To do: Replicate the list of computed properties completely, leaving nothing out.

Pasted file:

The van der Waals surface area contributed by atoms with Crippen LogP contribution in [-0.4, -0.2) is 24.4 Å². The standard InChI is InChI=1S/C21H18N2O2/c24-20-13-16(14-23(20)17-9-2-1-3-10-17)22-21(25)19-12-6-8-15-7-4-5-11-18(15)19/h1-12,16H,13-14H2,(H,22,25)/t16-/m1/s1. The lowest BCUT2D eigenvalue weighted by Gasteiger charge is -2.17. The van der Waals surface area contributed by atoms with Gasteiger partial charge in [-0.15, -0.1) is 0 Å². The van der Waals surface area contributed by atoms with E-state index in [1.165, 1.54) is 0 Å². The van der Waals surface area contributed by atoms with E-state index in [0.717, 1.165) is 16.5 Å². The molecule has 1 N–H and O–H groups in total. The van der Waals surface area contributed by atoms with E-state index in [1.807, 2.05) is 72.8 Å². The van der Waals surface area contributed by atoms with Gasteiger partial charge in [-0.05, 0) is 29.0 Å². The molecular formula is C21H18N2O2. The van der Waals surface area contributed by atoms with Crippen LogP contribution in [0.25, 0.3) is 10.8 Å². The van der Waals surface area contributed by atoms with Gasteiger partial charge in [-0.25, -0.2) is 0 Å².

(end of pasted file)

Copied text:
The van der Waals surface area contributed by atoms with Crippen LogP contribution in [-0.4, -0.2) is 24.4 Å². The standard InChI is InChI=1S/C21H18N2O2/c24-20-13-16(14-23(20)17-9-2-1-3-10-17)22-21(25)19-12-6-8-15-7-4-5-11-18(15)19/h1-12,16H,13-14H2,(H,22,25)/t16-/m1/s1. The lowest BCUT2D eigenvalue weighted by Gasteiger charge is -2.17. The van der Waals surface area contributed by atoms with Gasteiger partial charge in [-0.15, -0.1) is 0 Å². The van der Waals surface area contributed by atoms with E-state index in [1.165, 1.54) is 0 Å². The van der Waals surface area contributed by atoms with E-state index in [0.717, 1.165) is 16.5 Å². The molecule has 1 N–H and O–H groups in total. The van der Waals surface area contributed by atoms with E-state index in [1.807, 2.05) is 72.8 Å². The van der Waals surface area contributed by atoms with Gasteiger partial charge in [-0.05, 0) is 29.0 Å². The molecular formula is C21H18N2O2. The van der Waals surface area contributed by atoms with Crippen LogP contribution in [0.25, 0.3) is 10.8 Å². The van der Waals surface area contributed by atoms with Gasteiger partial charge in [-0.25, -0.2) is 0 Å².